Sauce – Curated By Animade – Talks About Animation & Digital

June 21, 2016
by Tim Rabjohns

What a night! I was lucky enough to get a ticket for Sauce – a set of talks set up by Animade featuring six vibrant and talented studios and collectives.  I spoke to Tom Judd and James Chambers the co founders of Animade about what inspired them to put on a set of talks with what could be seen as their competitors… Tom explained
“you could see it that way or you could see it as giving a platform to potential collaborators – the unofficial theme of this evening is collaboration and we’ve asked each of the speakers to explain how they collaborate with each other and external suppliers.  This area of animation and coding is an amazingly vibrant space and we are sure there is room for everyone…”

As for the speakers – it’s very difficult to summarise all the amazing examples and anecdotes that they showed and told, however I shall attempt to give you my highly subjective view on what happened…. Also apologies for not taking pics of all the speakers – there was an incident involving a spilt can of beer that interrupted service for a while 🙂

First up DVTK – a French team comprising of David Broner (3D animation) and Kim Boutin (web coding) who met in Paris and decided to move to London to further their career.  They had a very cool presentation featuring an inventive use of emojis to tell their story and show how they collaborate.  Amongst other things they showed us their work for fashion brand Kenzo.

Second up a talented animation duo from Spain – Daniela Negrin and Iria Lopez known as the Wednesday Collective.  They showed examples of their graphic and colourful animations and explained their process.

Wednesday Collective for dotmogoExplaining that it’s all about the communication..

Thirdly we heard from another duo – The Workers  – a Scot – Ross Cairns and Italian Tommaso Lanza
Tommasso gave us a whistle stop tour through some of their super imaginative projects.  According to them they design for interactive, installations, web, real-time, experiences, events, 3D, robots and VR – which is a pretty wide remit!  The projects are difficult to describe, but have descriptions like “kaleidoscopic mirror tunnel control and WebGL visualisation” and their big hit – the “web-controlled nocturnal robots roaming Tate Britain”.  It’s bonkers but brilliant have a look at the video above and go and check their site!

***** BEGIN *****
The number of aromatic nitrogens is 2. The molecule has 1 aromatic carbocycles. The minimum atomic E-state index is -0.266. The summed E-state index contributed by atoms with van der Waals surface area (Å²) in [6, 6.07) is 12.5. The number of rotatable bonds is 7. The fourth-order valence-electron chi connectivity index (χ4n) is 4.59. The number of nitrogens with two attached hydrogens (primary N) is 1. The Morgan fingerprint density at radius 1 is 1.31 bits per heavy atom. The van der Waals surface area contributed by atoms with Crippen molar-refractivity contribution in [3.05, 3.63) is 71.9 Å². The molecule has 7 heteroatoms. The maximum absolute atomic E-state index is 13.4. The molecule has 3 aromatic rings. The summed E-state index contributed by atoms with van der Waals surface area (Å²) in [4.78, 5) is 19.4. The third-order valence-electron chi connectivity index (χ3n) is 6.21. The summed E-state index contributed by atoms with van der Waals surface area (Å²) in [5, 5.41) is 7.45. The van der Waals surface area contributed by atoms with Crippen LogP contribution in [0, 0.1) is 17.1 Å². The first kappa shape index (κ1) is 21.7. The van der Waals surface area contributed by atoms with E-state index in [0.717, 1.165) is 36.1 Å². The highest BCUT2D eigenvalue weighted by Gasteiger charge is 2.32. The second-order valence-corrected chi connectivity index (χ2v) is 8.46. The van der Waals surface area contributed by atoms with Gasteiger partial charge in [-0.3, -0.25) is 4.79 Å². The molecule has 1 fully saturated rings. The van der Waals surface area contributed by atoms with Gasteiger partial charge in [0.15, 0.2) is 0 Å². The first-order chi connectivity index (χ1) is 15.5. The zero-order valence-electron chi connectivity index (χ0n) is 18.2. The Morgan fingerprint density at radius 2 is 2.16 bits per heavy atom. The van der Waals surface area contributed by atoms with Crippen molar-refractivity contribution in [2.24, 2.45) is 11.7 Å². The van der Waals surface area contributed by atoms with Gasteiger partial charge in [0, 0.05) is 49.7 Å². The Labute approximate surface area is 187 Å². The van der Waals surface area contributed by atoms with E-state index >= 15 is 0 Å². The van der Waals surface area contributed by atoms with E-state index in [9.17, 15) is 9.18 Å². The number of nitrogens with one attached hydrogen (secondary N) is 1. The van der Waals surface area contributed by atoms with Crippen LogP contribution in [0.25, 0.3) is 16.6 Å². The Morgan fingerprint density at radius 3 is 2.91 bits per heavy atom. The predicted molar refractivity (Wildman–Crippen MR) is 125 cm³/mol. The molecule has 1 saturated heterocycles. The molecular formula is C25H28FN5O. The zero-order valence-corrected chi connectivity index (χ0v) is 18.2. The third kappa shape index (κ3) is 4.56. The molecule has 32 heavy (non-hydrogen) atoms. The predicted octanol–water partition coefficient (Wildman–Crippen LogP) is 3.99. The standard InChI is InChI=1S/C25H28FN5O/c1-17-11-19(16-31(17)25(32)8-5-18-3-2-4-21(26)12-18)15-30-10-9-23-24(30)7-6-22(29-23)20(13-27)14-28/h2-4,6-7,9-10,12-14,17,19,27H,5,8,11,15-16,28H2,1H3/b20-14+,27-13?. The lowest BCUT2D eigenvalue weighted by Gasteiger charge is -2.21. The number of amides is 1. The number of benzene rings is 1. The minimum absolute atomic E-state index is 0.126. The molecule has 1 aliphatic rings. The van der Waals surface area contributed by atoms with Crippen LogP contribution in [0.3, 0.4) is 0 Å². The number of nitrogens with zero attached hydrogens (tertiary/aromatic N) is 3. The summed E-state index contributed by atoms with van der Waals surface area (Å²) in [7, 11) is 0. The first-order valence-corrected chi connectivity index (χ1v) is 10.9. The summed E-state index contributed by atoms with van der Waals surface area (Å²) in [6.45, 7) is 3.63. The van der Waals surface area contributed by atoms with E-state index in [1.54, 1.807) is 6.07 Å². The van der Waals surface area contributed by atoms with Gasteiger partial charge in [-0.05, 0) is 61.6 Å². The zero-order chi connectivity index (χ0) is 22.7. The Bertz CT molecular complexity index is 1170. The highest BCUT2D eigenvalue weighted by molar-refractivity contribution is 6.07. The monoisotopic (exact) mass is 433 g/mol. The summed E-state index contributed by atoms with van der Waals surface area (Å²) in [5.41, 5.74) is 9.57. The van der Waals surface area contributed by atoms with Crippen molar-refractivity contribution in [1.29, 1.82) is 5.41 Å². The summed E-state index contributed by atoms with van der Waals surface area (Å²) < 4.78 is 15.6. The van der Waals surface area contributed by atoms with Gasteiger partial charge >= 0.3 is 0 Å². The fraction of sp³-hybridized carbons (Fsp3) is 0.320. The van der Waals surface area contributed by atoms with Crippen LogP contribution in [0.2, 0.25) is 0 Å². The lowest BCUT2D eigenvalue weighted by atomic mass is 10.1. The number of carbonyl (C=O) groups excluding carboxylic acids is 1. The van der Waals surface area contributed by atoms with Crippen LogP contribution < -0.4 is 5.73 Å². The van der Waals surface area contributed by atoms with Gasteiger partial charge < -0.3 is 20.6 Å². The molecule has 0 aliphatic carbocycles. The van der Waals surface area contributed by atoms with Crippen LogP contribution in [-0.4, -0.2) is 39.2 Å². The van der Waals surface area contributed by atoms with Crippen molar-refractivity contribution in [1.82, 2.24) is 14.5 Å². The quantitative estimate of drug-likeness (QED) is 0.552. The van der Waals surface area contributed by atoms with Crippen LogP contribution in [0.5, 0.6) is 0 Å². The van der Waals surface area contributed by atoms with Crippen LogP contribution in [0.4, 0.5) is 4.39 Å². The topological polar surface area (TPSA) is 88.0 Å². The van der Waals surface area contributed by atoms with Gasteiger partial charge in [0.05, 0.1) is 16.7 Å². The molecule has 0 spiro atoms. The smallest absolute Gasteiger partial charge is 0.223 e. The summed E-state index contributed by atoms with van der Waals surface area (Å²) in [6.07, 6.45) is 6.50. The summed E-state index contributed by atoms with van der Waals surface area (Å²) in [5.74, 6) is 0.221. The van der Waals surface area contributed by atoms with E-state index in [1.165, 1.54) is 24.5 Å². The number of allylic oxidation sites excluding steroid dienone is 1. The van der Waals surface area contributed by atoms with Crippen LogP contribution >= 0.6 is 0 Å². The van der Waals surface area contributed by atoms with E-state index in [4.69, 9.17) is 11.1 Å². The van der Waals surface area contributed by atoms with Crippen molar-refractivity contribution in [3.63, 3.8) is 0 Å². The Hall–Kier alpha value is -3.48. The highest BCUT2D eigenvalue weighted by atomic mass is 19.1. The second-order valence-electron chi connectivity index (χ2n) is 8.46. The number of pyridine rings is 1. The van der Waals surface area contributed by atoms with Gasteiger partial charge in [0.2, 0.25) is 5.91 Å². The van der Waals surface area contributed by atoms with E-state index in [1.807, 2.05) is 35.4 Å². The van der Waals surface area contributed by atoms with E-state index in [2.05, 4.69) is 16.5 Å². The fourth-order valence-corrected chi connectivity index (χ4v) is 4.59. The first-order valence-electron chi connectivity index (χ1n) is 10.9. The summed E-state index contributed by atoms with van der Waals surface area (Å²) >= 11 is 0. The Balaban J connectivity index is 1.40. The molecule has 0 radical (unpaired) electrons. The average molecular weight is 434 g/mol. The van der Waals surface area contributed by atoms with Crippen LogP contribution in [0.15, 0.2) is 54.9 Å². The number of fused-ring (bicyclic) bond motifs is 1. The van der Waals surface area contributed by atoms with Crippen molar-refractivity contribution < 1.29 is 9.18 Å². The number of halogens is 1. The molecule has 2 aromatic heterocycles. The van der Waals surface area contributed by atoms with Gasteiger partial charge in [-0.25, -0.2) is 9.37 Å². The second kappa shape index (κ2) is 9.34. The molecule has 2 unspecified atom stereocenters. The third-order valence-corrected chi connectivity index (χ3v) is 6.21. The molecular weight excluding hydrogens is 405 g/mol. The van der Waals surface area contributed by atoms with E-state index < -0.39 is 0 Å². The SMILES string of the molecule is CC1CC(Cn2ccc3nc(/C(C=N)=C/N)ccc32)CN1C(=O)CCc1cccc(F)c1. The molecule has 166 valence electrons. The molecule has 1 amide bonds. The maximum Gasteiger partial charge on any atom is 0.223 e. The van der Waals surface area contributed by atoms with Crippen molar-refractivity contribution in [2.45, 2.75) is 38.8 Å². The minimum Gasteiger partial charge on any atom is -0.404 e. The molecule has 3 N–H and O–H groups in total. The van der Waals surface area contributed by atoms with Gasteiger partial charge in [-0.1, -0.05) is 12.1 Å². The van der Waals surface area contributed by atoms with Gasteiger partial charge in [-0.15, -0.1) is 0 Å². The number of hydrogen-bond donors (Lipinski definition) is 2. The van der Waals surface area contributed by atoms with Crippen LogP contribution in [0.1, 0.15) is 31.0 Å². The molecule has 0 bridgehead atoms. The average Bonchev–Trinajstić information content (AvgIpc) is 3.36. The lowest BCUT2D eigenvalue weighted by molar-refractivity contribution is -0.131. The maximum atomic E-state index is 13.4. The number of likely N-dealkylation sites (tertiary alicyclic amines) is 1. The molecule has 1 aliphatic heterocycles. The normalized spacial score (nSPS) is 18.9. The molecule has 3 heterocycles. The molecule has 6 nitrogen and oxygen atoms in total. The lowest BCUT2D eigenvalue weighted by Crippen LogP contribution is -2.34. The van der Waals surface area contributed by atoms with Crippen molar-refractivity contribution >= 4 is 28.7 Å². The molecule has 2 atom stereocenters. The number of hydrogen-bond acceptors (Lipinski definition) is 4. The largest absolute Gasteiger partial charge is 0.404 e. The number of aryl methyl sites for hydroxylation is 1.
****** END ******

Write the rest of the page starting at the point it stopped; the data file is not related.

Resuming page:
After a quick break we were back with the BAFTA Nominated Moth Collective – Daniel Chester, Dave Prosser and the impossibly named Marie-Margaux Tsakiri-Scanatovits!  A lot of sensitively hand drawn animation and a very funny spot that involves sacrificing fruit in a blender…

Moth Collective for dotmogo

Fifth in line, and, for me, the most memorable talk of the evening – the natural comedy duo of Ben West and Simon Sweeney, aka Bong.

Although not the most slick, these guys had a very funny and searingly honest style – explaining how they are always tying to subvert the classic portfolio site with whatever latest technique becomes available.  They live in different cities and spend their whole day on Skype with each other and said they couldn’t believe how they got paid money for something they learned 20 mins ago on the internet…

This boredom and an obsession with  Brian Cox makes them incredibly creative – just looking at their homepage forces you to re-consider traditional web navigation and shows the sense of fun that they bring to everything
Bong International for dotmogo

Finally but not least was another BAFTA nominated studio – The Line – Sam Taylor & Bjorn-Erik Aschim
represented by Electric Theatre Collective.  They shot to fame around the world when they uploaded Leo’s Red Carpet Rampage Game inspired by Leonardo Dicaprio’s apparent difficulty in bagging a golden statue in previous years.  They released it just before the last Oscars and it went viral and got lots of press globally.  They also talked us through the genesis of  Super Turbo Atomic Ninja Rabbit – a comic written by one of their directors when he was 11, and then developed into the title sequence for an imaginary show.

I came away stuffed to the brim with a creative willingness – that sense that it’s good to create things even if there is no immediate commercial gain.  Also, a feeling that this intersection of animation and digital creativity is an incredibly exciting place to be right now.  I can’t wait for the next one, in the mean time I have put in a lot of links that you can follow.

Tom Judd and his hat with remote controlled eyebrows – and why not?

animade for dotmogo

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